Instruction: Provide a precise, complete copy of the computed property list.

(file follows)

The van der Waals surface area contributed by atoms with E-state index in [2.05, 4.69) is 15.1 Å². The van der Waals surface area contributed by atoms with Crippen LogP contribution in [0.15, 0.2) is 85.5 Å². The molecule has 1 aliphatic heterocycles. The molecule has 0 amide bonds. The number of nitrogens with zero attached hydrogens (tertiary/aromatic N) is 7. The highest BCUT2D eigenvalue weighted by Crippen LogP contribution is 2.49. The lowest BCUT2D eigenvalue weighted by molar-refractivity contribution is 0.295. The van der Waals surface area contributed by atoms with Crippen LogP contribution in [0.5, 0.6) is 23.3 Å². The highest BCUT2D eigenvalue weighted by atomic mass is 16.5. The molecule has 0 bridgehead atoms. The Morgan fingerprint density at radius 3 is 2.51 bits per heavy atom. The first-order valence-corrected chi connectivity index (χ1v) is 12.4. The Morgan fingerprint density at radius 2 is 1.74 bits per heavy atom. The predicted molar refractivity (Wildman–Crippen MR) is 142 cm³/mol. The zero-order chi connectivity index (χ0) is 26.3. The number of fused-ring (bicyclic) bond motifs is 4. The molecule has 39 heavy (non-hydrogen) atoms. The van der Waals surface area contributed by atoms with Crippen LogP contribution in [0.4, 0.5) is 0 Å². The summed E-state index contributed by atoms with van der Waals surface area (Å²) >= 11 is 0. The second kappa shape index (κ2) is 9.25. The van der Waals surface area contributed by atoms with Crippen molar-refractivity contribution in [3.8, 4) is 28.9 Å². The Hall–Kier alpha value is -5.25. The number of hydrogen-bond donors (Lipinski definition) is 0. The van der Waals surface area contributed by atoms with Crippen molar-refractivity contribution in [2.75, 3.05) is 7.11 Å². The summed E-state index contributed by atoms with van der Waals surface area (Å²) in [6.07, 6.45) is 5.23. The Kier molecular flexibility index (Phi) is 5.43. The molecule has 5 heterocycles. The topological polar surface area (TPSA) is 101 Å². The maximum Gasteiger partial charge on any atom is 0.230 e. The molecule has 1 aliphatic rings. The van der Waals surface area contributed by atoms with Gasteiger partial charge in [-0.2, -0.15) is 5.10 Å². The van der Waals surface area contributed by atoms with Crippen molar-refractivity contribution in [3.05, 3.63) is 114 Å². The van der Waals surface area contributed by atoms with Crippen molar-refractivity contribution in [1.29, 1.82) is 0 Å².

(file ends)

The van der Waals surface area contributed by atoms with E-state index in [2.05, 4.69) is 15.1 Å². The van der Waals surface area contributed by atoms with Crippen LogP contribution in [0.15, 0.2) is 85.5 Å². The molecule has 1 aliphatic heterocycles. The molecule has 0 amide bonds. The number of nitrogens with zero attached hydrogens (tertiary/aromatic N) is 7. The highest BCUT2D eigenvalue weighted by Crippen LogP contribution is 2.49. The lowest BCUT2D eigenvalue weighted by molar-refractivity contribution is 0.295. The van der Waals surface area contributed by atoms with Crippen LogP contribution in [0.5, 0.6) is 23.3 Å². The highest BCUT2D eigenvalue weighted by atomic mass is 16.5. The molecule has 0 bridgehead atoms. The Morgan fingerprint density at radius 3 is 2.51 bits per heavy atom. The first-order valence-corrected chi connectivity index (χ1v) is 12.4. The Morgan fingerprint density at radius 2 is 1.74 bits per heavy atom. The predicted molar refractivity (Wildman–Crippen MR) is 142 cm³/mol. The zero-order chi connectivity index (χ0) is 26.3. The number of fused-ring (bicyclic) bond motifs is 4. The molecule has 39 heavy (non-hydrogen) atoms. The van der Waals surface area contributed by atoms with Crippen LogP contribution in [0.4, 0.5) is 0 Å². The summed E-state index contributed by atoms with van der Waals surface area (Å²) >= 11 is 0. The second kappa shape index (κ2) is 9.25. The van der Waals surface area contributed by atoms with Crippen molar-refractivity contribution in [3.8, 4) is 28.9 Å². The Hall–Kier alpha value is -5.25. The number of hydrogen-bond donors (Lipinski definition) is 0. The van der Waals surface area contributed by atoms with Crippen molar-refractivity contribution in [2.75, 3.05) is 7.11 Å². The summed E-state index contributed by atoms with van der Waals surface area (Å²) in [6.07, 6.45) is 5.23. The Kier molecular flexibility index (Phi) is 5.43. The molecule has 5 heterocycles. The topological polar surface area (TPSA) is 101 Å². The maximum Gasteiger partial charge on any atom is 0.230 e. The molecule has 1 aliphatic rings. The van der Waals surface area contributed by atoms with Gasteiger partial charge in [-0.2, -0.15) is 5.10 Å². The van der Waals surface area contributed by atoms with Crippen molar-refractivity contribution in [3.05, 3.63) is 114 Å². The van der Waals surface area contributed by atoms with Crippen molar-refractivity contribution in [1.29, 1.82) is 0 Å².